The first day of school is upon us which comes with the question – should I teach rules/expectations on that first day or do something fun? I believe that you can do both.
Routines and procedures are built into everything that happens in your classroom. Whatever you decide to do on the first few days of school, teach the routines and procedures that are required for them to be successful in that activity.
You are doing this now so that your classroom can run smoothly in November and March. Your future self will thank you!
For more routines and procedures, you can find part one and part two here.
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1. Group Work Expectations
Hands-on activities are super important, but without clear expectations, they can lead to off-task behavior.
So right off the bat, we need to communicate to our students exactly what we want to see happening while working in groups. Here are some ideas to consider:
- How to ask their partner for help and not just copy or just let their partner copy
- How to treat the materials – task cards, technology, manipulatives
- How to use your voice appropriately during group work
- How to get help if they are both stuck
- How to get up from their seat if they need a supply
The first day of school was great for this. You teach the routine, they start their group or partner work, and then you can circulate to meet your students!
2. Entering the Classroom
This is important to teach because this will happen everyday.
- What do you want students to do when they come into class?
- Where should they look to get directions?
- Can they chat with their friends until the bell rings?
I wanted my students to enter and be able to get started right away.You could do this with a Welcome Slide which had both the agenda, the materials needed, and a warm-up so no time in class was wasted. I left my expectations on the board all year long because they more or less stayed the exact same.
3. Cell Phones
*Before determining your classroom cell phone policy, make sure it is aligned with the policy set in place by your school.
Cell phones are amazing tools that you can utilize as a teacher to create maximum learning impact. With that said, they are also HUGE distractions.
Whatever you decide, be consistent in this routine and procedure. Are students going to use their cell phone in class today as a part of the lesson? Add it to your agenda slide. Problems usually arise when communication is unclear.
Have you heard of Pocket Points? It is an app that rewards students for staying off their phones.
After last year, it is much more likely that your students will have access to a device. Here are a few questions to ask yourself and plan to teach your students:
- How should students treat technology?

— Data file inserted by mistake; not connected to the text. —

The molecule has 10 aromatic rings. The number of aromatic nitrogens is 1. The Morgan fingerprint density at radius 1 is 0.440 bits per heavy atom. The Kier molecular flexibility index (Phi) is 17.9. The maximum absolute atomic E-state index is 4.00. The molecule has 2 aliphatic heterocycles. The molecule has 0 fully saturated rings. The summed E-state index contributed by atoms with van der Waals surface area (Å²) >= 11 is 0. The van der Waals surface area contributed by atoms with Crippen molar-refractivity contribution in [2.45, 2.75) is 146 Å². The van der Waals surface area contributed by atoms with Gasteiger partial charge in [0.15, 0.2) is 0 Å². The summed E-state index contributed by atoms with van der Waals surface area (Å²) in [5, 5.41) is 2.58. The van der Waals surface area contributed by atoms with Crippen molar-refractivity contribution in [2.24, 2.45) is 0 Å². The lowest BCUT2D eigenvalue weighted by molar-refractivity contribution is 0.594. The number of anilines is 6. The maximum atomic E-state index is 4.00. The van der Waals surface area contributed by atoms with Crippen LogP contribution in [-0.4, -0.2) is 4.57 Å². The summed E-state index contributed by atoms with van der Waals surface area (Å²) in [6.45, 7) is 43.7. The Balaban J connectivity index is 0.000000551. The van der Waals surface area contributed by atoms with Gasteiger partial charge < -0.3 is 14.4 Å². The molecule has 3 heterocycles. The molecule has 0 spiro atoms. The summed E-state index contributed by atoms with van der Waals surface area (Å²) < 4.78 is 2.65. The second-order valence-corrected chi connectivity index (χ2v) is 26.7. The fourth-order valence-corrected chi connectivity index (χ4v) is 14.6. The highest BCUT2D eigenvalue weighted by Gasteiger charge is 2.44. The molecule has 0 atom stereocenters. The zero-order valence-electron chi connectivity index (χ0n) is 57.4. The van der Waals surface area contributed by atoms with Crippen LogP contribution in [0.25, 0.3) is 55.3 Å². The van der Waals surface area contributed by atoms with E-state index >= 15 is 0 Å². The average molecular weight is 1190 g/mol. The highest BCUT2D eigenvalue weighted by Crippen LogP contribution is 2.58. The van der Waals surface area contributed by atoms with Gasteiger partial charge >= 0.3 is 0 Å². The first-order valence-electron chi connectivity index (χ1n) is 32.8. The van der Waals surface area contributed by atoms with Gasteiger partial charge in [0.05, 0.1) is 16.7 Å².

- When do the devices need to be charged?
- What are the consequences of damage? (Most students require students to sign an Agreement so start there)
- What websites are ok for early finishers?
- Can students listen to music?
- What happens if their device isn’t working?
- How do they get help logging in?
- How will you know that they are listening to you while their devices are out? I liked to show a pacman and ask students to fold their screen to 45 degrees, like pacman, when I was giving an instruction or needing their attention.
On the first day with technology, the objective should be just to get them logged in. Plan to have something paper based for them to work on while you help students navigate the various technology challenges.
Teach students how to make a bookmark to your LMS or class website, so that they always have a central location to go to.
If you are flipping your classroom, then you may have some additional routines and procedures about how to use the technology at home.
5. That One Thing
Every teacher has a specific thing that drives them nuts.
Whatever that one thing is (and if this is your first year, you may not know it yet, but you will!), decide on how you will prevent students from doing it and how you will enforce what you want.
What routines and procedures do you teach the first day of school? What about the first week?
Need more routines & procedures?
- 20 Must Teach Routines & Procedures
- 15 more routines and procedures to teach your students
- 5 Routines to Teach in the Digital Classroom
Maneuvering the Middle has been sharing blog posts for 6 years. This post was originally published in the summer of 2019. It has been updated for accuracy and relevancy.
Tina LePage says
I’m a second career, fourth year teacher. Every year, I plan to make my own great looking posters and signs with a common theme, but I never find the time. This year, I told myself to just get over it and spend the money! It was so worth it. My classroom has never looked better. Plus, my routines and expectations have never been clearer.
Love your blog, love your shop. Thank you!
I just want to say thank you for all of this (not just this page, but the whole website). I’m a 2nd year teacher and I agree that the whole classroom management thing was a constant battle because I didn’t stress on what I wanted and expected of them from the beginning. I assumed that they already knew. This year I’m dedicating the first 30 minutes of the first class to explain procedures and everything listed on this page. Again on day 2 for about 10 minutes and again on day 4 for good measure. Thank you for being a valuable resource.
Tyne Brack says
You are so welcome! Thank you for your kind words!